Here’s one of today’s headlines:
Here’s a little additional information:
The targets of the deadly drone strikes that killed two hostages and two suspected American members of al-Qaida were “al-Qaida compounds” rather than specific terrorist suspects, the White House disclosed on Thursday. …
The two US civilians killed, longtime English-language propagandist Adam Gadahn and Ahmed Farouq of al-Qaida in the Indian subcontinent, were not “high-value targets” marked for death, he confirmed.
What we have here is very strong evidence that at best Mr. Obama is operating in bad faith with the American people and at worst he is a devious liar.
The standards that he proclaimed in the document entitled “U.S. Policy Standards and Procedures for the Use of Force in Counterterrorism Operations Outside the United States and Areas of Active Hostilities” are nothing but a sham.
To wit: Obama did not know that the persons he incinerated posed “a contniuing, imminent threat to US persons,” Obama did not know to a “near certainty that the [or any] terrorist target [was] present,” and one can only hope that he isn’t lying that he did not know to a “near certainty that non – combatants will not be injured or killed.”
Further, since Obama had no idea of who he was incinerating, it would be impossible to know whether they could have been captured, that the relevant authorities would not have cooperated in “effectively addressing the [unknown] threat” that the unknown persons posed, nor could Obama have known of any other reasonable alternatives existed.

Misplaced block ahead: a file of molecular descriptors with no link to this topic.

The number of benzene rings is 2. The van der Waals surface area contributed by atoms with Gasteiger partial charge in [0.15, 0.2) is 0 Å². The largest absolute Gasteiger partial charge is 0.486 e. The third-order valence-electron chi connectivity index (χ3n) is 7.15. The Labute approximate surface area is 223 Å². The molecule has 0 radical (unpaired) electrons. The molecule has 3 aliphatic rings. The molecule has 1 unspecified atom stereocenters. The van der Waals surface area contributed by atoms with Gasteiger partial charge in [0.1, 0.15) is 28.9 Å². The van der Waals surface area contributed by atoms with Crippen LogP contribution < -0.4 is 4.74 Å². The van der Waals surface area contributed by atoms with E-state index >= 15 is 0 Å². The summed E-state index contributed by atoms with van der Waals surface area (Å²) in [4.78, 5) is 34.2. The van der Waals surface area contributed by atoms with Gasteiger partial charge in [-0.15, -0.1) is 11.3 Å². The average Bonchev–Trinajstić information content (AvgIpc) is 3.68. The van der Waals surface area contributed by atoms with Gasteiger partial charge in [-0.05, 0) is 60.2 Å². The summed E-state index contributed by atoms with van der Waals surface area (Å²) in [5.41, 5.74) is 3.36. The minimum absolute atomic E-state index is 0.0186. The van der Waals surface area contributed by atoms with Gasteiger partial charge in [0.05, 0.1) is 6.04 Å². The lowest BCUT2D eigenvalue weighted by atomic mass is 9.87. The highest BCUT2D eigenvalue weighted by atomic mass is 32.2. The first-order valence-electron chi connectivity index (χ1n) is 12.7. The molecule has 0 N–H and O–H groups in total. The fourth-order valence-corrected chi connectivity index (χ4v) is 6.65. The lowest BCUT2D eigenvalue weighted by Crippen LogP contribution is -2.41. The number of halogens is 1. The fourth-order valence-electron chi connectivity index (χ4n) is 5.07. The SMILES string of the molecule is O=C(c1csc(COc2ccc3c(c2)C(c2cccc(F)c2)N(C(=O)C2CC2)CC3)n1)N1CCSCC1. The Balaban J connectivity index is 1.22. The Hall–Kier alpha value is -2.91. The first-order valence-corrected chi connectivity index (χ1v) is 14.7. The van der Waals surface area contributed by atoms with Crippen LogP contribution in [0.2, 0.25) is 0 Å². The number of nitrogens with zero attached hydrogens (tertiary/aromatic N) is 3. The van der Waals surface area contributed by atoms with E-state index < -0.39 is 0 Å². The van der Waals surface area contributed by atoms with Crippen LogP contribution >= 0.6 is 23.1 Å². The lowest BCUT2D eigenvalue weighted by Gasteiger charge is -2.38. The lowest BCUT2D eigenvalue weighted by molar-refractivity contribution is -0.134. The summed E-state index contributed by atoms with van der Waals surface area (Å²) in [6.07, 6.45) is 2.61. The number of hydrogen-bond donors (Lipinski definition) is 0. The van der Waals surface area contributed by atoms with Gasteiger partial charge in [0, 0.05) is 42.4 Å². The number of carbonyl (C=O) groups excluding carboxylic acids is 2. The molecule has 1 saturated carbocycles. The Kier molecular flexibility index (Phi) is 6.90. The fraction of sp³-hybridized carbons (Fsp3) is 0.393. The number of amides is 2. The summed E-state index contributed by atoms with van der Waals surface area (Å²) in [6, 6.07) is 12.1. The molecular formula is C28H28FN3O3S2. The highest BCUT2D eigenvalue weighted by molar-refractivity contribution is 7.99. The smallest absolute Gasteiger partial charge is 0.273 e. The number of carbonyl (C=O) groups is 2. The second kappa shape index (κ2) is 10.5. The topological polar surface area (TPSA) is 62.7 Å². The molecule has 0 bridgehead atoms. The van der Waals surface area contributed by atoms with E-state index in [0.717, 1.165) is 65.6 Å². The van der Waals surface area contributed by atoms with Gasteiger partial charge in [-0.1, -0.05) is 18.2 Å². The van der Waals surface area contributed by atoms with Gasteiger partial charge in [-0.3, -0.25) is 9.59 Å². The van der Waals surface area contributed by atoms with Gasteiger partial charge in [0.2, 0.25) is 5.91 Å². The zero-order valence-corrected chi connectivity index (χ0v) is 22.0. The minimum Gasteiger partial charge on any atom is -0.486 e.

There’s good reason to wonder if Obama ever really knows who is present when he sends his flying death robots. Amy Goodman points out on Democracy Now:
Despite hundreds of hours of surveillance, the White House said it had no reason to believe the U.S. and Italian hostages were being detained in the al-Qaeda compound targeted during the operation.
It appears that the methods by which Obama collects information in order to verify to a “near certainty that non – combatants will not be injured or killed” is horribly unreliable and hence amounts to a violation of his stated standards. Frankly, if the intelligence that Obama collects “hundreds of hours of” is this poor, then there would seem to be no reasonable basis for his flying death robot attacks at all.
Regardless of whether use of the intelligence was negligent, it is quite plain that no “broad analysis of an intended target’s current and past role in plots threatening U.S. persons,” was ever conducted, since of course, there was no intended target.
It’s not like this, “let’s blow some stuff up and see who we kill,” is something new for Obama, though:
For years, the vast majority of drone strikes victims have never been positively identified as terrorists. The Bureau of Investigative Journalism, which has the most comprehensive data on drone strikes in Pakistan and Yemen, published a study last year showing only 12% of victims were identified as militants and only 4% were identified as members of al-Qaida. This study is backed up by the excellent reporting by McClatchy’s Jonathan Landay, who gained access to years of classified CIA reports to show that the vast majority of drone strike victims were not high level terrorist operatives like the administration claimed.
And we know the government thinks it can kill US citizens overseas without a trial or even a finding by any independent body. Despite a clear public interest in knowing about such an extreme claim to power, the Justice Department has fought to keep its supposed legal authority for drone strikes on Americans completely secret.
When will there be accountability?